I have no idea why their calorie recommendation is so low. Most women need at least 1600 calories. 1200 calories is what the average toddler needs!
I tried Noom and really tried to give it a fair shot. I liked the modern interface, and the “lessons” are done with a bit of snark and humor, and don’t always feel so “preachy”. But I tried it because I was trying to get past a plateau, and the daily food log and daily weigh ins really got me down. I question a few of their preferred food choices (one brand of yogurt vs another when all the nutrition seems to match) and question some of their “preloaded” nutrition counts for store bought foods. I found the “chats” and group I was placed in to not be useful.
I’m very active and workout daily, eat pretty healthy 90% of the time, and was trying to just get past a plateau in losing a few pounds I had put on last winter. I started Noom back in January, and quit in April/May, finally. For me, their lessons were things I already knew, understood and practiced. And the motivation in the groups wasn’t helpful. I was hoping for someone to help push me further, and when their goals weren’t advanced enough for me.
I think this is a great program if you’re just getting started, or trying to remotivate yourself and either learn or remind yourself of healthy habits and nutrition. But for someone that already has that base and is looking for something deeper, this isn’t a great program. I’m glad I tried it, but have been doing better on my own reading other books and finding new workouts online to push me harder.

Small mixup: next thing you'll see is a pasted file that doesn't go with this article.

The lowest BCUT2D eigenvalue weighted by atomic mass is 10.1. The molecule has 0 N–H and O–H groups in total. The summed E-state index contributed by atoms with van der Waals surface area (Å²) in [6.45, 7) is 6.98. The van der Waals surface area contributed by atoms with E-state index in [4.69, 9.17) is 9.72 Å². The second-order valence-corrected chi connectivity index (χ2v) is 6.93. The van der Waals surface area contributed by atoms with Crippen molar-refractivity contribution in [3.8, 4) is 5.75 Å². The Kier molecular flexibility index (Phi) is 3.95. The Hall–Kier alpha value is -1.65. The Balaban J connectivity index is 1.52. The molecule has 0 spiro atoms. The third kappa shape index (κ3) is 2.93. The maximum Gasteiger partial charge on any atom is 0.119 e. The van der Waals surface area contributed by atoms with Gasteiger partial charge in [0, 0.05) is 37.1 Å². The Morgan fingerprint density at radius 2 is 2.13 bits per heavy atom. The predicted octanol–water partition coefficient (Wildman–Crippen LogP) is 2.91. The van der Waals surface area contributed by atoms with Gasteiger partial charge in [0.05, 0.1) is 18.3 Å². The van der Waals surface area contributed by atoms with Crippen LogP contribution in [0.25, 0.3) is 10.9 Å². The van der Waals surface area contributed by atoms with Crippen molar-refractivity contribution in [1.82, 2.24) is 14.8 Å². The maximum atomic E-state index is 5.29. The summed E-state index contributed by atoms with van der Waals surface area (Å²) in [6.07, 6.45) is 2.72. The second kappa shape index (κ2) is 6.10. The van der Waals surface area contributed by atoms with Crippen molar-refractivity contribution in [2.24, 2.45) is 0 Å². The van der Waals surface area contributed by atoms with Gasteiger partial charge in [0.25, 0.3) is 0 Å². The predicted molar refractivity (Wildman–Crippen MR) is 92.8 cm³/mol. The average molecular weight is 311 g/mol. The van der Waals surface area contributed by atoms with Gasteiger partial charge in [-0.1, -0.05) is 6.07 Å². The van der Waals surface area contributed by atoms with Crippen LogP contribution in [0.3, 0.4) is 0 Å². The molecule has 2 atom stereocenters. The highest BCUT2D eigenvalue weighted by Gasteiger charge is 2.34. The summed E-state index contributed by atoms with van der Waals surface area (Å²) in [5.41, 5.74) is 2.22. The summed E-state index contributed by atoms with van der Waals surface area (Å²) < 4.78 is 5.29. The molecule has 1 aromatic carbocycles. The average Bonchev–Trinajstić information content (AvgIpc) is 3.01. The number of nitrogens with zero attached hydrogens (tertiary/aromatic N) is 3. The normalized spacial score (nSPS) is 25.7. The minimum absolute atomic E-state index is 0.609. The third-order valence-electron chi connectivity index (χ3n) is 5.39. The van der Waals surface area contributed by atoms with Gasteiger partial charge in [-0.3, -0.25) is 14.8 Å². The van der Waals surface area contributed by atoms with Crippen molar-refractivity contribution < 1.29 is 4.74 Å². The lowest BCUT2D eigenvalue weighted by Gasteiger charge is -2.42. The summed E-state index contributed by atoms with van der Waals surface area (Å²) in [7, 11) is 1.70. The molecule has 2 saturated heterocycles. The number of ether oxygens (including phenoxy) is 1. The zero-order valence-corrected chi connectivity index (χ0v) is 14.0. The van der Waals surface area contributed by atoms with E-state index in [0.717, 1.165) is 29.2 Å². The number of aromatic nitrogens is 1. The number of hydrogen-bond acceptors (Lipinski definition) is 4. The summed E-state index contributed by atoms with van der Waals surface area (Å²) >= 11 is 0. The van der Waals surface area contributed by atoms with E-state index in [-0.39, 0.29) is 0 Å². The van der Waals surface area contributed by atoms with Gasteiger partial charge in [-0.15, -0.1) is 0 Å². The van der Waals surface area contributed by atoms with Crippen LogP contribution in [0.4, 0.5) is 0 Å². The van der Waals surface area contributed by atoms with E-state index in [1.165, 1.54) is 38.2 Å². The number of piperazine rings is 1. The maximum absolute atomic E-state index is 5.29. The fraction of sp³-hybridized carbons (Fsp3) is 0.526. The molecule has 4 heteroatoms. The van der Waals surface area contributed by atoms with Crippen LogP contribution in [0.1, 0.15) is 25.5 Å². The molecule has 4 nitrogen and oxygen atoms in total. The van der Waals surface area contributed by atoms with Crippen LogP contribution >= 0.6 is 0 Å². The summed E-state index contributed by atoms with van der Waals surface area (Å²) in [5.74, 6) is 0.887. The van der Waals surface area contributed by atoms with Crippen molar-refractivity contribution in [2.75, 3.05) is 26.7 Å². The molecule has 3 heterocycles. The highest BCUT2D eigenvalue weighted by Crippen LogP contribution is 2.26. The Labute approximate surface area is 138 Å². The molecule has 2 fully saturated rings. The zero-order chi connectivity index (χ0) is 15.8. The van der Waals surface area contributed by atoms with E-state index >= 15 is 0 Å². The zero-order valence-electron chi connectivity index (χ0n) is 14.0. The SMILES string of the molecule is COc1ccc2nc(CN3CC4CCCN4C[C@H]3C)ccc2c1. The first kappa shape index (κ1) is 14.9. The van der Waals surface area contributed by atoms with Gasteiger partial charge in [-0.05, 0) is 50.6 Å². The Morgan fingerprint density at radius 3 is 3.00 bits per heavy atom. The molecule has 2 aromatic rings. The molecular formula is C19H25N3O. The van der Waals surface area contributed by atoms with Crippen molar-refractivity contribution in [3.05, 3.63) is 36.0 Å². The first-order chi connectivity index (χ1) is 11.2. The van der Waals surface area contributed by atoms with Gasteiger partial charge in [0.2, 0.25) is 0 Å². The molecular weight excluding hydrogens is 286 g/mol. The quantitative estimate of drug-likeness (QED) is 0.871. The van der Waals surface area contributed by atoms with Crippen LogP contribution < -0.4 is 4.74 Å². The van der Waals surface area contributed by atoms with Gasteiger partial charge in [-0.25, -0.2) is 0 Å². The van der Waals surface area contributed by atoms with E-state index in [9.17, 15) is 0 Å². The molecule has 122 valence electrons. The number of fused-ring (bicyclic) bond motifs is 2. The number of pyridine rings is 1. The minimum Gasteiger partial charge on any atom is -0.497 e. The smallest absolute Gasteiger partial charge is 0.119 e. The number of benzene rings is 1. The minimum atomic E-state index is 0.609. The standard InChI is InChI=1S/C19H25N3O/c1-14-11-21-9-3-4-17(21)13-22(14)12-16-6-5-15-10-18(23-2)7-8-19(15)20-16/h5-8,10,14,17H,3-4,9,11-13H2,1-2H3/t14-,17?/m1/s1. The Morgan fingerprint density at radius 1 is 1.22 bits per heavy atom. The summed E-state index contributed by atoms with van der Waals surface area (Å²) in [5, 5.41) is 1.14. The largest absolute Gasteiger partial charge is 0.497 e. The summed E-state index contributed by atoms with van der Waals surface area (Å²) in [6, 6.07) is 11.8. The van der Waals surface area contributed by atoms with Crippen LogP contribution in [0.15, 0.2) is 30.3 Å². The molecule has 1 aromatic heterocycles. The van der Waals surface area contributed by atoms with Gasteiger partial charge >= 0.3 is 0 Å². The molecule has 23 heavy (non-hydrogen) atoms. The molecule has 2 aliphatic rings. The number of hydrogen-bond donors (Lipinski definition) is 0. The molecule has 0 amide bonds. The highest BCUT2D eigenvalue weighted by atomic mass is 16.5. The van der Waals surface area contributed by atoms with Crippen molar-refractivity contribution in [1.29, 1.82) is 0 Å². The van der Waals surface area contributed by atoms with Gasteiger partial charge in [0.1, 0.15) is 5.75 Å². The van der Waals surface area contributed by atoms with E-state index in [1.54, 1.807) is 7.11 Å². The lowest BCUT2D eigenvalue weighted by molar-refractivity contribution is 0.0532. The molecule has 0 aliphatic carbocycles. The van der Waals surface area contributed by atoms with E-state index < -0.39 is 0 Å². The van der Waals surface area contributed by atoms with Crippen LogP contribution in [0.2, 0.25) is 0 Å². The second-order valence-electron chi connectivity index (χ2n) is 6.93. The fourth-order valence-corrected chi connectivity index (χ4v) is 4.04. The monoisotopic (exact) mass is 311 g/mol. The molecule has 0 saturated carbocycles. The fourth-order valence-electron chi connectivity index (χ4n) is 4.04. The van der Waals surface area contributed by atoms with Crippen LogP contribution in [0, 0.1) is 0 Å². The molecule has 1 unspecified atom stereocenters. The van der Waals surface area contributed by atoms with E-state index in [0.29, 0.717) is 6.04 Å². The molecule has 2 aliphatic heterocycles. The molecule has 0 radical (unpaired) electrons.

I used Noom before my wedding and dropped 20lbs in 3 months while decreasing fat and increasing muscle percentages. I used a smart scale to get these metrics, which isn’t part of Noom but I thought worked well alongside the program. I stopped using Noom after the wedding and 3 months later I had gained back 10 lbs, but I was able to lose 5 of those pretty easily and I’m working on losing the rest without Noom.
What was most helpful was figuring out what a workable “healthy lifestyle” actually looks like for me. I learned what forms of exercise I could tolerate and which I actually enjoyed. I found some things I really like eating that are nutrient-dense and not calorie-dense. I liked that the program took away my constant questioning and attempts to do too much too fast. I used to go from 0 to 100 and then burn out quickly, but Noom ramps you up slowly. Now I can pretty easily ramp myself up a little when I realize things are slipping instead of going from eating pizza on my couch for 3 days straight to running 2 miles and eating nothing but spinach for a week and then inevitably crashing back to the couch and pizza.